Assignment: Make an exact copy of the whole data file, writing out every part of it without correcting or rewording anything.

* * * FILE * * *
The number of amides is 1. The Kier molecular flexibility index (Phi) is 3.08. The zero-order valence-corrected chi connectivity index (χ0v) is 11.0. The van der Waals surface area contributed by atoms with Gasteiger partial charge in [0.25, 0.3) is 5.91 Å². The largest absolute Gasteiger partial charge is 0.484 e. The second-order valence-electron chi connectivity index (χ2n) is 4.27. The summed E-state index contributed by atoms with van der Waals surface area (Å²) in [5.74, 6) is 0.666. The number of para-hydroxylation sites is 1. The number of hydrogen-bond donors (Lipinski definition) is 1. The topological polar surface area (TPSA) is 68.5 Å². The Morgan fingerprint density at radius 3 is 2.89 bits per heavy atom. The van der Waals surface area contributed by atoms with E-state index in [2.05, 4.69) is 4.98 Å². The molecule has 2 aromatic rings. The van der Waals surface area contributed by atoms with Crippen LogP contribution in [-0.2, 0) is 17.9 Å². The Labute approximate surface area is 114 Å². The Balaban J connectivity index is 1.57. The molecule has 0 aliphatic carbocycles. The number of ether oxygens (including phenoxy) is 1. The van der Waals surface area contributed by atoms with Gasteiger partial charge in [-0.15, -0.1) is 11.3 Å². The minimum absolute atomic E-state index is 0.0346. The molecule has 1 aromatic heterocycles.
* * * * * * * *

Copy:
The number of amides is 1. The Kier molecular flexibility index (Phi) is 3.08. The zero-order valence-corrected chi connectivity index (χ0v) is 11.0. The van der Waals surface area contributed by atoms with Gasteiger partial charge in [0.25, 0.3) is 5.91 Å². The largest absolute Gasteiger partial charge is 0.484 e. The second-order valence-electron chi connectivity index (χ2n) is 4.27. The summed E-state index contributed by atoms with van der Waals surface area (Å²) in [5.74, 6) is 0.666. The number of para-hydroxylation sites is 1. The number of hydrogen-bond donors (Lipinski definition) is 1. The topological polar surface area (TPSA) is 68.5 Å². The Morgan fingerprint density at radius 3 is 2.89 bits per heavy atom. The van der Waals surface area contributed by atoms with E-state index in [2.05, 4.69) is 4.98 Å². The molecule has 2 aromatic rings. The van der Waals surface area contributed by atoms with Crippen LogP contribution in [-0.2, 0) is 17.9 Å². The Labute approximate surface area is 114 Å². The Balaban J connectivity index is 1.57. The molecule has 0 aliphatic carbocycles. The number of ether oxygens (including phenoxy) is 1. The van der Waals surface area contributed by atoms with Gasteiger partial charge in [-0.15, -0.1) is 11.3 Å². The minimum absolute atomic E-state index is 0.0346. The molecule has 1 aromatic heterocycles.